The ancient city is known to have existed in the region.

know someone/something to be something:

The pilots were experienced and known to be very competent.

know someone/something to do something:

Some drugs are known to cause damage to unborn children.

2) [transitive] to be familiar with someone, because you have met them or because you are friends

Some of you may know Ivan already.

I felt I hardly knew my father.

She had known Nancy for years.

a) to be familiar with a place, because you have been there

Do you know Rome well?

b) to be familiar with things such as books, music, or art

Do you know Beethoven's Ninth Symphony?

c) to be familiar with a process or system

Do you know this program?

You know the rules.

d) to be able to speak a language

Do you know any Spanish?

3) [transitive] to use a particular name for someone or something
know someone/something as something:

The village was known as Garden Mill.

know someone/something by something:

They know all their tutors by their first names.

4) [transitive] to remember or recognize someone because of a particular skill or quality that they have
know someone as/for something:

He was best known as a painter.

We know her mostly for her love poetry.

5) [transitive] to experience something

It was the only comfort and warmth she had ever known.

have never known someone (to) do something:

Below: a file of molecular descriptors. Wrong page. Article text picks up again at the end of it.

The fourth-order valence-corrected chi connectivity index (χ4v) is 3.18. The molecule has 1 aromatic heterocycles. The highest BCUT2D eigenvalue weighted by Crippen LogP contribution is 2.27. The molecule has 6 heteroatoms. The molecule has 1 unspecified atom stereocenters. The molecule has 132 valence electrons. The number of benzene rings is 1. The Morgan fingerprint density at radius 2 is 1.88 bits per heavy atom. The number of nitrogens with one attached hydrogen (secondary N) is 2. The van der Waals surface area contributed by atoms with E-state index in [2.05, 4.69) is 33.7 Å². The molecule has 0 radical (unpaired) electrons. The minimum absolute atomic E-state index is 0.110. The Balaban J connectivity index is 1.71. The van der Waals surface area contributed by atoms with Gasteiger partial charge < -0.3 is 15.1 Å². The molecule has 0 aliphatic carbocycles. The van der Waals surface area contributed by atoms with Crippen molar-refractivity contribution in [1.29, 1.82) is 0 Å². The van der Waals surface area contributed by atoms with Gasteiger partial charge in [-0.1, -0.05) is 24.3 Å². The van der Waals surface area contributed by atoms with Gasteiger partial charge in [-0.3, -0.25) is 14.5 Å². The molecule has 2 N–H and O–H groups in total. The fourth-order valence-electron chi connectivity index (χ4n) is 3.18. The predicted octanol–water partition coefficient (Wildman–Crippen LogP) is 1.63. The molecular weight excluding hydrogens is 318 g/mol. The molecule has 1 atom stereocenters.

I've never known her to make a joke.

6) [transitive] to have learned a poem, story, or song, so that you can say it or sing it

I still know the words to some of these hymns.

7) [intransitive/transitive] to feel certain about something
know (that):

She knew it was Steven before she'd picked up the phone.

8) [transitive] to recognize someone or something

It was Henry: I would have known him anywhere.

God/Goodness/Heaven knows — mainly spoken used for emphasis; mainly spoken used for saying that you do not know something

God knows, it would be a disaster if that happened.

"Where on earth can they have got to?" "Goodness knows."

What effect it will have, heaven only knows.

how should/do I know?spoken used for saying in an annoyed way that you do not know something

How should I know what she thinks about it?

know something backwards/inside out — to be very familiar with something

Phrasal verbs:
See:
devil, first, never, no I

II UK [nəʊ] / US [noʊ] noun

English dictionary. 2014.

Игры ⚽ Поможем написать курсовую
Synonyms:

Look at other dictionaries:

  • know — know; fore·know; fore·know·able; fore·know·er; fore·know·ing·ly; know·abil·i·ty; know·able; know·er; know·ing·ly; know·ing·ness; mis·know; pre·know; un·know·en; know·ing; un·know; know·able·ness; un·know·ably; un·know·ing·ness; …   English syllables